Interviewer - Why doesn't anyone know that she had seen his face ... why is that unknown?
Collins - I didn't report it.
Interviewer - Why didn't you report it?
Collins - You know, at the time, I didn't think it was important.

He goes on to explain how Cecelia gave him a description of their assailant, but didn't mention actually doing the drawing. I will have to look into that further.
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Re: Zodiac 37

Postby Marshall » Sun May 14, 2017 1:07 pm

MADAMEX wrote:
Marshall wrote:If your ex husband went to high school with Betty Lou Jensen, that would make him a teenager when all the Z murders were committed. The witnesses all described Z as being considerably older than that.

It sounds like much of your case is built on the fact your ex lived near some of the crime scenes. But... a lot of people lived in Vallejo and the same could be said for all of them as well.


Marshall,

The moment of realization came to me in 2007, eight years after we had divorced, after watching the Zodiac movie with Justin Chambers, seeing several of the places where the Zodiac had attacked his victims and realizing that those were the same places that he had taken me to. After watching the movie, I did some research on the internet. That's when I realized that he was in the same grade as Betty Lou Jensen went to the same schools for 5 years and lived 1/2 mile away from her. But, during a three year engagement and 24 years of marriage, he had never mentioned knowing one of the Zodiac's first victims. For the next six months, I did a lot of research about the Zodiac and found that my ex drove the same type of car, matched the Napa Composite Drawing, fit the descriptions given by many of the witnesses and that the Zodiac may have used his name in two of his coded messages. Still, the real clincher for me was when I compared his handwriting to that of the Zodiac. (I would be happy to share that here, but haven't figured out how to accomplish that yet.)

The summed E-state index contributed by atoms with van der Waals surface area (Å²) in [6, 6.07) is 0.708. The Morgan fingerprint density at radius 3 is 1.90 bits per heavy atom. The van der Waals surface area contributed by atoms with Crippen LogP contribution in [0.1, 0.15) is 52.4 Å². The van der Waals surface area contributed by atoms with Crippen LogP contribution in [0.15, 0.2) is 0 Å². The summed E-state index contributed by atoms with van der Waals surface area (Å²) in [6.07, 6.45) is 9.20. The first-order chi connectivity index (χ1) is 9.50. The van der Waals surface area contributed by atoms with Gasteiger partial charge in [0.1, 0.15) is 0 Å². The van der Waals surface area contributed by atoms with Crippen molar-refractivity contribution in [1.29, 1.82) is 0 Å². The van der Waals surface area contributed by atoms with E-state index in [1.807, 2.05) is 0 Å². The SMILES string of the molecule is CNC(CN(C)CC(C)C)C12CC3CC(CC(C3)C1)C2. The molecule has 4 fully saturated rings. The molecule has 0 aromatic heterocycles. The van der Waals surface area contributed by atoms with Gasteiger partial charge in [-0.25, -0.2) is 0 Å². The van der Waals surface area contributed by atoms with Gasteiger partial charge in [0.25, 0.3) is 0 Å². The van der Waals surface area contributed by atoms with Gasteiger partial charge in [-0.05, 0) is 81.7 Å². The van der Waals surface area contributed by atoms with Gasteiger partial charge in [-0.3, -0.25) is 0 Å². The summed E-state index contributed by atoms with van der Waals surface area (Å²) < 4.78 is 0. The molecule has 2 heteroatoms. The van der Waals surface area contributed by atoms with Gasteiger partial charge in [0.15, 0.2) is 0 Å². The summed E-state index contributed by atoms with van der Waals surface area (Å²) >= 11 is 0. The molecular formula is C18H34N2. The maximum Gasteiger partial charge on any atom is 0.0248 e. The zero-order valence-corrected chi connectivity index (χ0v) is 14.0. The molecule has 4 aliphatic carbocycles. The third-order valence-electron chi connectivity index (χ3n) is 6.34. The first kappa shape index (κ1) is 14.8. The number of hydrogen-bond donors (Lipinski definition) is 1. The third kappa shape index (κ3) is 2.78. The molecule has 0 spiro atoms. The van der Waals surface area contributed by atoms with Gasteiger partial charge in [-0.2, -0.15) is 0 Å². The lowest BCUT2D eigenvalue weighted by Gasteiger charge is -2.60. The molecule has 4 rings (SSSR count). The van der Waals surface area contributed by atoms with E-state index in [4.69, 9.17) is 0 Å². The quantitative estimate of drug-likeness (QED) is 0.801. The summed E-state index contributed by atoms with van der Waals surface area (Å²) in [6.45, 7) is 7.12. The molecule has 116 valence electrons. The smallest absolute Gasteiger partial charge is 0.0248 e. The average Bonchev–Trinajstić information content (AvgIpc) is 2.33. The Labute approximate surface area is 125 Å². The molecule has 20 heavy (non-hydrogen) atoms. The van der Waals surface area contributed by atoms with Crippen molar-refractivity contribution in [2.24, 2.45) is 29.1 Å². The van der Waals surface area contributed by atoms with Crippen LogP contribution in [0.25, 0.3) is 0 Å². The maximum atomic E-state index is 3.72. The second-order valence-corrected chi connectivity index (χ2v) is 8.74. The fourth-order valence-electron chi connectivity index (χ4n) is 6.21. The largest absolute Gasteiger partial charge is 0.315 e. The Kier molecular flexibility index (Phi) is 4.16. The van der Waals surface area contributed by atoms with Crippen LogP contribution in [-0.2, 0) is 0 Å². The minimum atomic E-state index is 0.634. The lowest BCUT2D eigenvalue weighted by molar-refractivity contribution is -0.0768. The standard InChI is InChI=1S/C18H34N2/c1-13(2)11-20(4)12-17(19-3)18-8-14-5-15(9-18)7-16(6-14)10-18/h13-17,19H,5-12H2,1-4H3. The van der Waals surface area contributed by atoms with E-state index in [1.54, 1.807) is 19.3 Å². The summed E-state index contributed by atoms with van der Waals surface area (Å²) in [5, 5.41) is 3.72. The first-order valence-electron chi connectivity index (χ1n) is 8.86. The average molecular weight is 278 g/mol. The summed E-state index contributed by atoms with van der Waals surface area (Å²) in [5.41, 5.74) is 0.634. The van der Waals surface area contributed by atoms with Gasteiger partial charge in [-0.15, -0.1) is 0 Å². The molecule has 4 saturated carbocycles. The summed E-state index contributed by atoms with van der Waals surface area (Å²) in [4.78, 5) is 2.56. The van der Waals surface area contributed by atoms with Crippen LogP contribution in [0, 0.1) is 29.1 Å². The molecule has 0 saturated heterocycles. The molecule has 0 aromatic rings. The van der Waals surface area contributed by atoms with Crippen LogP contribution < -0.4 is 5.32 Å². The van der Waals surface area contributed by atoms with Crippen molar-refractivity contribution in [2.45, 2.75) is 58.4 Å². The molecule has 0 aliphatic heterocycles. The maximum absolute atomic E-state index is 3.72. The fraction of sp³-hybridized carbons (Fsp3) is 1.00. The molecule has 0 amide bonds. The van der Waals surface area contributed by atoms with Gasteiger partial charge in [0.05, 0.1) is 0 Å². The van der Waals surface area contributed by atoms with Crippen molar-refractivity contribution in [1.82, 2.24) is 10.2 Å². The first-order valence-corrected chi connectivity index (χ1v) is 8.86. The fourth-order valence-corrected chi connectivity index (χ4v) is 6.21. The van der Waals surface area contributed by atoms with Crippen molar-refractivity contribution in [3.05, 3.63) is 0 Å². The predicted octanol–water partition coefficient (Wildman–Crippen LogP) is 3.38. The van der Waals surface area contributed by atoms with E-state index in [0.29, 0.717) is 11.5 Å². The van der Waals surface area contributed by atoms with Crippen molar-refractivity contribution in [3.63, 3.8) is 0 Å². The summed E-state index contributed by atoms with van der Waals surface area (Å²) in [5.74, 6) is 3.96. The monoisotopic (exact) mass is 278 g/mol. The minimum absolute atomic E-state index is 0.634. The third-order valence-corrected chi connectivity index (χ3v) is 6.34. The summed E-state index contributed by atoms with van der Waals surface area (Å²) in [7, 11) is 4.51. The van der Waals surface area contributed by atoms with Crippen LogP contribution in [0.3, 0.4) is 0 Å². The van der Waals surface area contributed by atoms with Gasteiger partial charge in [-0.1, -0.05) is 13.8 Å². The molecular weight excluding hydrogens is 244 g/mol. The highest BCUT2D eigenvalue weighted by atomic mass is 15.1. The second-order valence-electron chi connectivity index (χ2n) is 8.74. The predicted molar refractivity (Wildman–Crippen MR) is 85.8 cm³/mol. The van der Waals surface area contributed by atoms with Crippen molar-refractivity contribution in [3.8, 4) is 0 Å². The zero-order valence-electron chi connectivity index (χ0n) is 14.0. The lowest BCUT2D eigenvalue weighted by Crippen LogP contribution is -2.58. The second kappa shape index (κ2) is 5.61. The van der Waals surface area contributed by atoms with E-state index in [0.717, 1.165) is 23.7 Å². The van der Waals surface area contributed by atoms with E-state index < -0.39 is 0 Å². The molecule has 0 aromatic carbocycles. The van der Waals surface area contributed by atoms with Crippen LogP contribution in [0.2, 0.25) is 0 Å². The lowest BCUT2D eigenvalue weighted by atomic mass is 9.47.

Anyway, it is important to show criminal culpability by proving that someone was in the vicinity of a crime scene in order to prove opportunity. (The other two burdens of proof are motive and means: "The ability of a suspect to commit a crime is the means, the reason the suspect needed to commit the crime is the motive, and whether or not the suspect had the actual chance to perform the crime is the opportunity.")



Being in the vicinity, having motive and means, does not come remotely close to proving guilt. A person can live in the same city with someone they don't like, and they can have a handgun or knife. There's vicinity, motive, and means.

It seems like these are the three things you're trying to establish. But every other kid in Betty Lou's school also knew her, and lived near her. Most of these kids probably had access to a car and a gun (their parents, or some other way to acquire them.) Not to mention BLJ's neighbors, relatives, friends, the milkman, mailman, shopkeepers, the local barber, school employees, members of her church, and everyone else in the community.

But so far I think the main problem, besides lack of hard evidence tying him to any of the crimes, is that not a single witness described Zodiac as a 17 year old kid. Don Foulke, an experienced police officer, pegged Z's age at twice that.

You can list a thousand reasons why your ex "could have been Zodiac." But it only takes one conclusive fact to make it impossible.
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Marshall